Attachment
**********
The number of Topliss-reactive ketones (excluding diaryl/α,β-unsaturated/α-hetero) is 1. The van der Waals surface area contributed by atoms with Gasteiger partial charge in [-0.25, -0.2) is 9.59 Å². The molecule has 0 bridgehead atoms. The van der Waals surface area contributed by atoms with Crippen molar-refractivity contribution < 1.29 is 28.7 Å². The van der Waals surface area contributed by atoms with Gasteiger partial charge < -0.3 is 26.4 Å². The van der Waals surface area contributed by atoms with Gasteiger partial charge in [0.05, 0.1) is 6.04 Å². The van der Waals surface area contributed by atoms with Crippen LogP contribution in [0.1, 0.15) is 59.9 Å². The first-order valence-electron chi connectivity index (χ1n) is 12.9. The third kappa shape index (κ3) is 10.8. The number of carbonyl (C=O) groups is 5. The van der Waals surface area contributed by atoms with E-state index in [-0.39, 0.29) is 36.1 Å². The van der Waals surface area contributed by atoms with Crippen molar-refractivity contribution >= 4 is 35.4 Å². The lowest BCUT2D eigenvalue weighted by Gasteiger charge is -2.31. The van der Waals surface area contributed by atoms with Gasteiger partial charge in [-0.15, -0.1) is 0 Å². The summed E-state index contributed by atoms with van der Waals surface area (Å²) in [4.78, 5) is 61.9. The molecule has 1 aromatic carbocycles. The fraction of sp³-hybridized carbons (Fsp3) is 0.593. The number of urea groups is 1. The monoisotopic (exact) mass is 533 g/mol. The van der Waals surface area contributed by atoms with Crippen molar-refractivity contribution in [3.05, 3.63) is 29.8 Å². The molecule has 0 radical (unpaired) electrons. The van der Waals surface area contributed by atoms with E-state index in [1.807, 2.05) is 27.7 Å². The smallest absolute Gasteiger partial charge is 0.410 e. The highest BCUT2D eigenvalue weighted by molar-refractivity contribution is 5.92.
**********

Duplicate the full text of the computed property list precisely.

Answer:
The number of Topliss-reactive ketones (excluding diaryl/α,β-unsaturated/α-hetero) is 1. The van der Waals surface area contributed by atoms with Gasteiger partial charge in [-0.25, -0.2) is 9.59 Å². The molecule has 0 bridgehead atoms. The van der Waals surface area contributed by atoms with Crippen molar-refractivity contribution < 1.29 is 28.7 Å². The van der Waals surface area contributed by atoms with Gasteiger partial charge < -0.3 is 26.4 Å². The van der Waals surface area contributed by atoms with Gasteiger partial charge in [0.05, 0.1) is 6.04 Å². The van der Waals surface area contributed by atoms with Crippen LogP contribution in [0.1, 0.15) is 59.9 Å². The first-order valence-electron chi connectivity index (χ1n) is 12.9. The third kappa shape index (κ3) is 10.8. The number of carbonyl (C=O) groups is 5. The van der Waals surface area contributed by atoms with E-state index in [-0.39, 0.29) is 36.1 Å². The van der Waals surface area contributed by atoms with Crippen molar-refractivity contribution >= 4 is 35.4 Å². The lowest BCUT2D eigenvalue weighted by Gasteiger charge is -2.31. The van der Waals surface area contributed by atoms with Gasteiger partial charge in [-0.15, -0.1) is 0 Å². The summed E-state index contributed by atoms with van der Waals surface area (Å²) in [4.78, 5) is 61.9. The molecule has 1 aromatic carbocycles. The fraction of sp³-hybridized carbons (Fsp3) is 0.593. The number of urea groups is 1. The monoisotopic (exact) mass is 533 g/mol. The van der Waals surface area contributed by atoms with Crippen molar-refractivity contribution in [3.05, 3.63) is 29.8 Å². The molecule has 0 radical (unpaired) electrons. The van der Waals surface area contributed by atoms with E-state index in [1.807, 2.05) is 27.7 Å². The smallest absolute Gasteiger partial charge is 0.410 e. The highest BCUT2D eigenvalue weighted by molar-refractivity contribution is 5.92.